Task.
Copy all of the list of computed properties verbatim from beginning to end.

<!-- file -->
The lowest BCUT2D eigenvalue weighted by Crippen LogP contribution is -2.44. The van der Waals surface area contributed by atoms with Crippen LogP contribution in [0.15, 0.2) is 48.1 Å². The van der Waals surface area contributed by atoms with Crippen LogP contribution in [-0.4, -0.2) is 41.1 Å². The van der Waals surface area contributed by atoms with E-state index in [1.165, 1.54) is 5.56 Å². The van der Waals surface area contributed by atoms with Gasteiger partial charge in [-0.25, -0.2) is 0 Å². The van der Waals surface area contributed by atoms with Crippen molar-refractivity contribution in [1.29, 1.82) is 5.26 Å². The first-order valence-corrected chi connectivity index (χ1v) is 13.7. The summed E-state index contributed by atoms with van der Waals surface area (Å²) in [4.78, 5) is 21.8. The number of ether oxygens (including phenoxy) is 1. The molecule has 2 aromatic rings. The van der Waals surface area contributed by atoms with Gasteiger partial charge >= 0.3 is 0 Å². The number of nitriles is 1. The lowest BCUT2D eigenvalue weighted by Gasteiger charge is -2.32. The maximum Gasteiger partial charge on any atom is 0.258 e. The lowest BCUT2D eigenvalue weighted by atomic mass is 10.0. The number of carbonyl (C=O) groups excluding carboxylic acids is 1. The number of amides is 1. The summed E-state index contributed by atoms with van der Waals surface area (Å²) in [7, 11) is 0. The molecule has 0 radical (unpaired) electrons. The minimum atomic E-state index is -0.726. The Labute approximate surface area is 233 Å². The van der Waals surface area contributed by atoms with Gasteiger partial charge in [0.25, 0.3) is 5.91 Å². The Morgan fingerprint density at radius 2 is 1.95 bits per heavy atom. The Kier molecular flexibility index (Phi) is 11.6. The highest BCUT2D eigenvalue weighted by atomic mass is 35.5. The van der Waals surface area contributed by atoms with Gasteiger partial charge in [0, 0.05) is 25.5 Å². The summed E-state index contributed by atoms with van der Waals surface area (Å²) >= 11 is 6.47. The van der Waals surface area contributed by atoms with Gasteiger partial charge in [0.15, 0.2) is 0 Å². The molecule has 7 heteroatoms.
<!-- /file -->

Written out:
The lowest BCUT2D eigenvalue weighted by Crippen LogP contribution is -2.44. The van der Waals surface area contributed by atoms with Crippen LogP contribution in [0.15, 0.2) is 48.1 Å². The van der Waals surface area contributed by atoms with Crippen LogP contribution in [-0.4, -0.2) is 41.1 Å². The van der Waals surface area contributed by atoms with E-state index in [1.165, 1.54) is 5.56 Å². The van der Waals surface area contributed by atoms with Gasteiger partial charge in [-0.25, -0.2) is 0 Å². The van der Waals surface area contributed by atoms with Crippen molar-refractivity contribution in [1.29, 1.82) is 5.26 Å². The first-order valence-corrected chi connectivity index (χ1v) is 13.7. The summed E-state index contributed by atoms with van der Waals surface area (Å²) in [4.78, 5) is 21.8. The number of ether oxygens (including phenoxy) is 1. The molecule has 2 aromatic rings. The van der Waals surface area contributed by atoms with Gasteiger partial charge >= 0.3 is 0 Å². The number of nitriles is 1. The lowest BCUT2D eigenvalue weighted by Gasteiger charge is -2.32. The maximum Gasteiger partial charge on any atom is 0.258 e. The lowest BCUT2D eigenvalue weighted by atomic mass is 10.0. The number of carbonyl (C=O) groups excluding carboxylic acids is 1. The number of amides is 1. The summed E-state index contributed by atoms with van der Waals surface area (Å²) in [7, 11) is 0. The molecule has 0 radical (unpaired) electrons. The minimum atomic E-state index is -0.726. The Labute approximate surface area is 233 Å². The van der Waals surface area contributed by atoms with Gasteiger partial charge in [0.25, 0.3) is 5.91 Å². The Morgan fingerprint density at radius 2 is 1.95 bits per heavy atom. The Kier molecular flexibility index (Phi) is 11.6. The highest BCUT2D eigenvalue weighted by atomic mass is 35.5. The van der Waals surface area contributed by atoms with Gasteiger partial charge in [0, 0.05) is 25.5 Å². The summed E-state index contributed by atoms with van der Waals surface area (Å²) >= 11 is 6.47. The van der Waals surface area contributed by atoms with Gasteiger partial charge in [0.15, 0.2) is 0 Å². The molecule has 7 heteroatoms.